I have never worn out a rim from braking. Many pads though have been replaced.
The art & science of material engineering dictates composite brake pads must abrade slowly, distributing the heat of friction through particle disintegration. Even with bi-metallic pads, the hardness of the rim is superior to that of which is designed with foresight to wither and wear away. The only factor that can change the metric is flying debris; the dust and dirt and mud of the good old earth to act like the fine powder of Jeweler’s rouge – and even then only polishes the metal surface and glazes the pads – causing them to squeal, or… prematurely wear.
Such is the fate of pads by overt design to perish into dust and oblivion by force of action through rent of our joy to travel headlong into the fury of life profound in a flailing attempt to reduce our progress. And by similar purpose, for the rim to withstand the forces that conspire to collapse the calliope providing the sturdy support to wheels in motion.
I could scarcely imagine the opposite… although with enough coffee
One of two principle object materials must change: Either the pads themselves become harder, or the rim material becomes weaker.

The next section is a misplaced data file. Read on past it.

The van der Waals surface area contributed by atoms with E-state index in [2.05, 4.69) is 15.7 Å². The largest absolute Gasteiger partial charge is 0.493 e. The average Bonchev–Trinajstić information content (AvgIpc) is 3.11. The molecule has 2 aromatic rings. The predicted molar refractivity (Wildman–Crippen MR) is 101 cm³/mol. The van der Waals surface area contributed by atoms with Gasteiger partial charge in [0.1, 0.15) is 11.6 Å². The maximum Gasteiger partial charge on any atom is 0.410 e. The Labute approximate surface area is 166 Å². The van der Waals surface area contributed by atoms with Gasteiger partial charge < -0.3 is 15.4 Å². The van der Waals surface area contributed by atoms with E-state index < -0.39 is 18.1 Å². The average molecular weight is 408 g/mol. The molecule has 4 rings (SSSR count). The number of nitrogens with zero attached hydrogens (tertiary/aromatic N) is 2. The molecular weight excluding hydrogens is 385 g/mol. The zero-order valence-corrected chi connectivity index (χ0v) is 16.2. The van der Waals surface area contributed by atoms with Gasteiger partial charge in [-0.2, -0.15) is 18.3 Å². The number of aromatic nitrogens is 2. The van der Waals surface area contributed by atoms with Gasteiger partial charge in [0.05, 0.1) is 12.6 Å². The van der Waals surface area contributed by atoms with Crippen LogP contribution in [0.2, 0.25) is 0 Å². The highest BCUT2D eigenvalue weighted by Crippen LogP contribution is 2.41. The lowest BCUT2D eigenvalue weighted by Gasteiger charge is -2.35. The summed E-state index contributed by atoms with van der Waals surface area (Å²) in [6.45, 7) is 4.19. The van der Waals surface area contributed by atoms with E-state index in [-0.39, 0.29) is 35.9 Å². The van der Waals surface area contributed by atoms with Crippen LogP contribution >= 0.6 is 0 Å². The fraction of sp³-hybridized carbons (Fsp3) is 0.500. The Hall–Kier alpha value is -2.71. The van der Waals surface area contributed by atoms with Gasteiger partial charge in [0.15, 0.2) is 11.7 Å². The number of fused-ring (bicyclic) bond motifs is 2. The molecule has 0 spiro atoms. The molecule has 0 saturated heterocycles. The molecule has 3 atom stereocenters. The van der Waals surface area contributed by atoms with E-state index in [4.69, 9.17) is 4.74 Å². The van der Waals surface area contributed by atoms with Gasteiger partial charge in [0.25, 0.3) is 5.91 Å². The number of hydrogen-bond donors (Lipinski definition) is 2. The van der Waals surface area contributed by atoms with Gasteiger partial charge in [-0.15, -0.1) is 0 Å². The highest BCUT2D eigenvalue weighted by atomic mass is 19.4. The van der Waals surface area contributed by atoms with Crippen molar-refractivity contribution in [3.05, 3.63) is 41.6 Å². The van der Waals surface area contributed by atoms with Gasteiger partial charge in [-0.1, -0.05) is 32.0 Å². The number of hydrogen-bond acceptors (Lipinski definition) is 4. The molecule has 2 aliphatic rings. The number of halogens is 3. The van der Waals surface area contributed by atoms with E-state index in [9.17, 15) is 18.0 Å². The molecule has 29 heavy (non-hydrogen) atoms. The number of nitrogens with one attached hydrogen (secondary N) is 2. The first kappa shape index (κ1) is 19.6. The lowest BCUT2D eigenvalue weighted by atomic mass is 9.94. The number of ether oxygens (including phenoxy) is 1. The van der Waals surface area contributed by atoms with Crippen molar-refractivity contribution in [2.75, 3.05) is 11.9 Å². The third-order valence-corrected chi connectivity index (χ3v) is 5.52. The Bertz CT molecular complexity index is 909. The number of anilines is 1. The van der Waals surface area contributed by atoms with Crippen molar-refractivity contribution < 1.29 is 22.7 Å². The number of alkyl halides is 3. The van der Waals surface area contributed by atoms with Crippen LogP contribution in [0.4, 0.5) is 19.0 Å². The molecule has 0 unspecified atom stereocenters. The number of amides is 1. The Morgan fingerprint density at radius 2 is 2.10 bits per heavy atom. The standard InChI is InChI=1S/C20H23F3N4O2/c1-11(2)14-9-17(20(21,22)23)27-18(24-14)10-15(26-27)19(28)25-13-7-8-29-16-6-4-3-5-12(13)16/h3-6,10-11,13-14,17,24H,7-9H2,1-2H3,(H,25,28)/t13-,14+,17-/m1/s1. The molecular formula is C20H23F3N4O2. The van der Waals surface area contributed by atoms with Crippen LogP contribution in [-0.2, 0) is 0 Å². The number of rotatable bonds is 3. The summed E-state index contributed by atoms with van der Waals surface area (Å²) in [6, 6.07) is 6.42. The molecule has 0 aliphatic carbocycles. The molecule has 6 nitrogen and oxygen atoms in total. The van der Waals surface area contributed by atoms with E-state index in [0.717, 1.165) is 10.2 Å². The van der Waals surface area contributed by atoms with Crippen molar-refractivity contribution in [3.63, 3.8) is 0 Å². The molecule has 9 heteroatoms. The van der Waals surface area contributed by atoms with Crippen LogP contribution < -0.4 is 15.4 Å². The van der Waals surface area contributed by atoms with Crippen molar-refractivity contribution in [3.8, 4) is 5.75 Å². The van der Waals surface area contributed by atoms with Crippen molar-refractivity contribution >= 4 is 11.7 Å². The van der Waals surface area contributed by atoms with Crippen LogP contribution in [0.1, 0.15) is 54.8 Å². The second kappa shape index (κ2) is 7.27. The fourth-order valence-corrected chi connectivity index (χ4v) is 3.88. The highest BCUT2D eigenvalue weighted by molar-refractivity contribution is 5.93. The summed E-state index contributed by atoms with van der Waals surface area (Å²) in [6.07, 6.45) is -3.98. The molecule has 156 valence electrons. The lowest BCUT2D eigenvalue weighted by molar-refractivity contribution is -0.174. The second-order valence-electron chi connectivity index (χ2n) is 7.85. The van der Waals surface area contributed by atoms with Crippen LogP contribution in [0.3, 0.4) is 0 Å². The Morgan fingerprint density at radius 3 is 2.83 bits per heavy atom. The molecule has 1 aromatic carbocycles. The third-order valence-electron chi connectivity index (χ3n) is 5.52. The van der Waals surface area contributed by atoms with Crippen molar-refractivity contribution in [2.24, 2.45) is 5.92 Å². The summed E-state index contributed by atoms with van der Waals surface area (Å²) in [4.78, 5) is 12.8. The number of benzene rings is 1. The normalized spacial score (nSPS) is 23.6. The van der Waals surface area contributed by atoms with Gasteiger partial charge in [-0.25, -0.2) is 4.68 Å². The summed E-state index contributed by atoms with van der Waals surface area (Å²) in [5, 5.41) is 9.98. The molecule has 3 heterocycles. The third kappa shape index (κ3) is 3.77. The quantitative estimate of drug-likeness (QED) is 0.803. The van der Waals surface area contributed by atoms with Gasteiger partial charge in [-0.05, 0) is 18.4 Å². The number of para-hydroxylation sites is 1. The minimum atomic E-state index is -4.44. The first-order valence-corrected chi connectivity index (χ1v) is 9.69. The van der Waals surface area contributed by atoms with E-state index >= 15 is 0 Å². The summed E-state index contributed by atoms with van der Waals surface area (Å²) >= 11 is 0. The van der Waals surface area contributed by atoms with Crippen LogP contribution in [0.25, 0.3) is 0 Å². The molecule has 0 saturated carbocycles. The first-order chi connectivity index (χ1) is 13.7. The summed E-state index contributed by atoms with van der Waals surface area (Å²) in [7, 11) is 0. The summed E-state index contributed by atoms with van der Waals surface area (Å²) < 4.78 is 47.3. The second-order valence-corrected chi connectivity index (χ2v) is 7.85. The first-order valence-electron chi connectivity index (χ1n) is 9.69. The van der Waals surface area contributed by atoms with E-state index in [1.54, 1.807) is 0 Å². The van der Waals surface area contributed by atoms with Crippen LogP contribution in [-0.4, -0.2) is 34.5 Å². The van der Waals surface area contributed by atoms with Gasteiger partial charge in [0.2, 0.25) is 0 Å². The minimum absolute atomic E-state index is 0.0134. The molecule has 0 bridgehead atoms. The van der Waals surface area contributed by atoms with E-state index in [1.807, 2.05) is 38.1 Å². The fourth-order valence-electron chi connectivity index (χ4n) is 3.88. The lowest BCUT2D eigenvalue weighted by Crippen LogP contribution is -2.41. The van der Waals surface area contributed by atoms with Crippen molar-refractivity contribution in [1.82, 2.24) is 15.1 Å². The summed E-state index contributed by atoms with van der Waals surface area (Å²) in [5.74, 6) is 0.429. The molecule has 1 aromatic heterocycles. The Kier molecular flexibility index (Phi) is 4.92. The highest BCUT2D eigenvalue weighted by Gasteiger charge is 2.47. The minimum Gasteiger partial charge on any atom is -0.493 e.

With automobiles (and most likely many other applications) we have an option to purchase brake materials of varying hardness. High-Temp brakes for instance are typically very hard and loaded with materials commonly associated with refractory bricks and able to withstand tremendous heat. When amalgamations of this sort are employed, the pads are more durable – yet also more brittle, and definitely erode the disc, drum, or rotor. However we must also consider that all of these surfaces are conveniently serviceable or replaceable, and their best use is with heavy duty or racing applications where costs of maintenance are factored in the balance. Therefore, under normal conditions
- hard brake pads on a bicycle rim would appear out of character with the function.
If we entertain however briefly that rims are softer, I fear the wheel might deform more easily or collapse without the necessary surface-hardening treatment to assuage ductility, to enhance elasticity, and to anneal the façades against unbridled friction. Such a condition would not be practical, nor would it be marketable for very long: Encountering such a rim would be noticeable.
That said, I have scored many rims by lack of attention. A diligent person would be wise to repair the situation as soon as possible. Once I lent my MtB to my former
GF; notice that I put the emphasis on former
. My fault; I forgot the Rule: Never lend your bike out to anyone.
Every mud puppy deserves a good bath.
PS – I too migrated to disc brakes to eliminate the majority of issues associated with messy rim brakes; I cain’t stands the squealing. Though now I have to tolerate singing rotors. No free lunch <sigh>